IA-Forum: Your company utilizes an 8-Step Magate Wildhorse (MWH) Consulting Process. Would you expand on it?
Meegan Scott: The Magate Wildhorse 8-Step Process is not for developing strategic plans, it is for general consulting solutions, the process for plan development is different from the general consulting process though some things are similar. In brief, the process comprises step one, clarify and connect, two collaborate; three, identify the problem; four, find the solution. And five, plan the intervention; six, execute the plan; seven, evaluate the impact; and the eighth step is to terminate the engagement and contract.
The process allows us to listen actively as we first connect with the client to understand their needs, wants, aspirations, obstacles, preferences, and motives. It also allows us to identify the real problems— because at times, a client may bring a symptom to the table thinking it is a problem.
Or they may have a political agenda, which they need to have addressed. Though political it may be a real and crucial one for the good of the company. They might want you (us)to help them support or rally support for it.
They're looking to us to be that objective person, to help provide information that will convince others who would not or might not listen to them. With us and the information provided, now have backing for their cause.
The connect and clarify step also helps us to understand their motivation for change, which puts us in a better position to ensure that there's an increased benefit to the client from the solution.
Step two, the collaborate process is where we work together with the client, to decide on what changes and outcomes they would like to see, what difference it should make, and for whom, as well as the criteria for measuring what makes a great solution. In this step we also decide the roles and accountabilities, cost and timing.
The third step, problem identification, involves a deep drill-down, where we perform an assessment of the current situation, look at any existing strategy or program theory, and analyze organizational documents. We also look at the gaps, the pros, and the cons of fixing or leaving the problem as is.
After that, we work with the client to find a solution. That is Step four in the process. This is where you find a meeting of minds, hearts and analytical skills coming together to help the team decide on the solution. What is desired as well as what is required is assessed, because sometimes what is required in not necessarily what is desired by all, and there has to be a bit of a push for acceptance. Again, if you think back to the fear of risk taking and risk intelligence, you can understand why a push might be required to gain consensus on what is required versus what is desired. It is this step that focuses on risk and assessment of factors that may impact desired change. It is also the step in which we plan for coping with and managing change and so on.
In the fifth step, we plan the execution or implementation, that is how the work is to be done for delivering the solution. We agree what, when, who, and where; assess and address risks and assumptions as well as identify budget and constraints. The work plan, level of effort, timelines, and performance indicators are fleshed out in this step.
Next is step six, here we implement or execute the plan. In other words, we put the plan to action, track, monitor, test, gather feedback, measure progress, to make sure that we do what we say we would. And to help the client do what they say they would. We also use the information gathered to improve the plan, process and outputs going forward. Sometimes the learning is about what we had planned to do but should not do. If our role also involves execution, we work in the trenches with the team to deliver their solution rather than just provide advice. In this case, we're definitely going to be deeply involved in the internal monitoring and feedback, process management, information sharing, adjust and improve processes.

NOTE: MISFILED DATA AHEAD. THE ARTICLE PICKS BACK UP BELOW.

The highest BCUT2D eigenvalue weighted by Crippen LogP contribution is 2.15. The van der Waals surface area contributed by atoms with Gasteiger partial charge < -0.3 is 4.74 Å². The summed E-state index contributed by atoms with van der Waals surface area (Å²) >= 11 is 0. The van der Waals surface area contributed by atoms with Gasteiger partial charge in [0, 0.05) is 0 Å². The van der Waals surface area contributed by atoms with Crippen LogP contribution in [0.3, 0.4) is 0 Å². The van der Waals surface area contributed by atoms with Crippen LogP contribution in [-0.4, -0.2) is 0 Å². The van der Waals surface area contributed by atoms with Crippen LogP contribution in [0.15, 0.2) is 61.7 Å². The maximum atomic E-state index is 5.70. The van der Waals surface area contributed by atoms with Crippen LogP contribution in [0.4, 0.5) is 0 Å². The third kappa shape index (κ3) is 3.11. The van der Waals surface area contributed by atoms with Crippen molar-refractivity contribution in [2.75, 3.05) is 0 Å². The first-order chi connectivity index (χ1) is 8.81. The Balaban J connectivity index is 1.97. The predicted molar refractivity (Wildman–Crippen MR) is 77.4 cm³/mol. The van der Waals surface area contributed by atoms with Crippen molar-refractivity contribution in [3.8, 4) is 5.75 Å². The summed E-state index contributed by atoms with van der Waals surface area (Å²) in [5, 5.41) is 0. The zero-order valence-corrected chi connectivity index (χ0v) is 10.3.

The seventh step is to evaluate the change or impact of the solution, the quality of the solution, the delivery process and the quality of the working relationships. The evaluation process is conducted together with the client; independently by the client and independently by Magate Wildhorse.
We perform our own self-evaluation, perhaps using surveys, conversations or other data collection means. The project sponsor or manager as well as the team staff, group who received the end solution or the clients and stakeholders, are allowed to provide feedback.
Termination is the eighth step. Here we share lessons learnt, provide final updates, or engage in reflection and update of our reflective journal. We usually encourage clients to have theirs, too. We gather client feedback on the work, process, and the relationship. We check off deliverables and try to have our project or solutions delivery and acceptance form completed and returned. We say try because we have run into a few delighted clients who will not complete their acceptance of solution delivery form or will not do it in time. Some are likely to provide a testimonial before completing the delivery and acceptance form. Finally, there is the termination, the final collection of payments and handing over of all systems, passwords, relevant information and so on and so forth. So, that's the eight-step process.
IA Forum: You publish a biannual magazine, The Noësis: Wildhorse Strategy and Performance Magazine. Would you expand about magazine?
Meegan Scott: Noësis came about as a solution to the problem associated with ensuring that strategy was understood and the language of strategy was disambiguated. Was it simple and clear for the clients? We found that sometimes clients did not understand the language and there could be confusion moving forward. So we decided to develop a magazine, which was client specific.
It started as a little magazine with short pieces, and developed for the client towards the end of the intervention. Then I got the idea to scale it up and turn it into a professional magazine. It now addresses the language of strategy, marketing, performance management and measurement as well as other topics including entrepreneurship, international development, and international trade. Its content promotes individual learning of the language and concepts in use in the business. Customers are able to understand and can reap the benefits from their investment in the planning solution or consulting solution. That solution could be marketing, planning, performance management, or any other aspect of strategy. We will be circulating the publication to libraries, business owners, both in print and online.